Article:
In terms of variations, the human eye can perceive more variations in warm colors compared to cool colors. This is because 66% of cones process longer wavelengths – attributed to warm colors such as red, orange, and yellow.

The three types of cones mean trichromatic vision – or normal vision. Most people have trichromatic vision, meaning they have three types of cone cells responsible for color vision.

In 2010, scientists reported in the journal “Current Biology” that they had found a tetrachromat woman, meaning she had four types of cones in her eyes instead of the usual three.

According to one study, about 12% of women have a tetrachromatic vision, which means they have four types of cone cells. That means tetrachromats can distinguish up to 100 million different colors. [10]

Trichromats can distinguish about one million colors, while tetrachromats can distinguish 100 million colors. [11]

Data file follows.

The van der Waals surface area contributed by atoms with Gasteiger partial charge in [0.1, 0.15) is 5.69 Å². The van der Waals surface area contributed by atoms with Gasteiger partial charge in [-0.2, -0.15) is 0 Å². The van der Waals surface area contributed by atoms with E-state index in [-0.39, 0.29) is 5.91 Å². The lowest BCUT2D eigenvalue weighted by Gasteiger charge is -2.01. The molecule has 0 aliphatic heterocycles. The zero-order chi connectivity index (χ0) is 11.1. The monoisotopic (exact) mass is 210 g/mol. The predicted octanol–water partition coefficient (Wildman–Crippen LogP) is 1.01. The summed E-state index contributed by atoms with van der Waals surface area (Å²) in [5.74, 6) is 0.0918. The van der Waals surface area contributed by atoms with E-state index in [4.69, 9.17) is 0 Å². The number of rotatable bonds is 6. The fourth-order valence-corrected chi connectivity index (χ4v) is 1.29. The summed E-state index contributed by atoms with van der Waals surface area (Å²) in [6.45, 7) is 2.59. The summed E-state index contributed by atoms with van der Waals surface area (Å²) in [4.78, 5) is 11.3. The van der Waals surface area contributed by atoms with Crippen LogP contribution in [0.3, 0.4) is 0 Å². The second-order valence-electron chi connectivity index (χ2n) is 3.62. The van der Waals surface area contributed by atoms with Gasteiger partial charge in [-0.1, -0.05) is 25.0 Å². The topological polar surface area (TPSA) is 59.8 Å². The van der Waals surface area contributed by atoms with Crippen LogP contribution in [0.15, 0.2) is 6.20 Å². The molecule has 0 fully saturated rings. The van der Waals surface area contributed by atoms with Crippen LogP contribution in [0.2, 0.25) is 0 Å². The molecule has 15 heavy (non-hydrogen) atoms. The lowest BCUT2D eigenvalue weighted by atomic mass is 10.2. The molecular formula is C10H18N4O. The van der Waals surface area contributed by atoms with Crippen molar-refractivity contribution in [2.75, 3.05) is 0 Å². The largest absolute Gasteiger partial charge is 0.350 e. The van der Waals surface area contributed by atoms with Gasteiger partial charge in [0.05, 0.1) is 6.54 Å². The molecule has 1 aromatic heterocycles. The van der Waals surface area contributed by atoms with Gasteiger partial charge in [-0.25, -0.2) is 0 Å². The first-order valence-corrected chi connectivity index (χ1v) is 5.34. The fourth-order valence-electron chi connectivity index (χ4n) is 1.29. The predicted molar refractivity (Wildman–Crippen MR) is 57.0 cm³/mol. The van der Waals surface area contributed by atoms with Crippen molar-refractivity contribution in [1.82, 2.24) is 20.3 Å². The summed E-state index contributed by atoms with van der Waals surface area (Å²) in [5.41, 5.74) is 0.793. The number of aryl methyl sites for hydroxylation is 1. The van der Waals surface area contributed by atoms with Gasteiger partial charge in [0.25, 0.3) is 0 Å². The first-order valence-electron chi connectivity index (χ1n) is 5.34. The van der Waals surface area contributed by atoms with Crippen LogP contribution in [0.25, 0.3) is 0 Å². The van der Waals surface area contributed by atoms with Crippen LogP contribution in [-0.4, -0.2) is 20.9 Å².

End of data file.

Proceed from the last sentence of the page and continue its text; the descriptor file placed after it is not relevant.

On the other hand, those who lack one type of cone cell are dichromatic (red-green color blindness) and can distinguish about 10,000 colors.

To give you an idea, color perception in most people is trichromatic because the retina of a human eye contains three types of light-sensitive cone cells. These absorb long (L), medium (M), and short (S) wavelengths of the visible spectrum.

This million colors that most humans can perceive is based on trichromatic theory, which says that the human eye perceives three colors of light – or three wavelength intervals – to which cone cells in the retina are sensitive. These wavelengths combine to create the colors of the visible spectrum.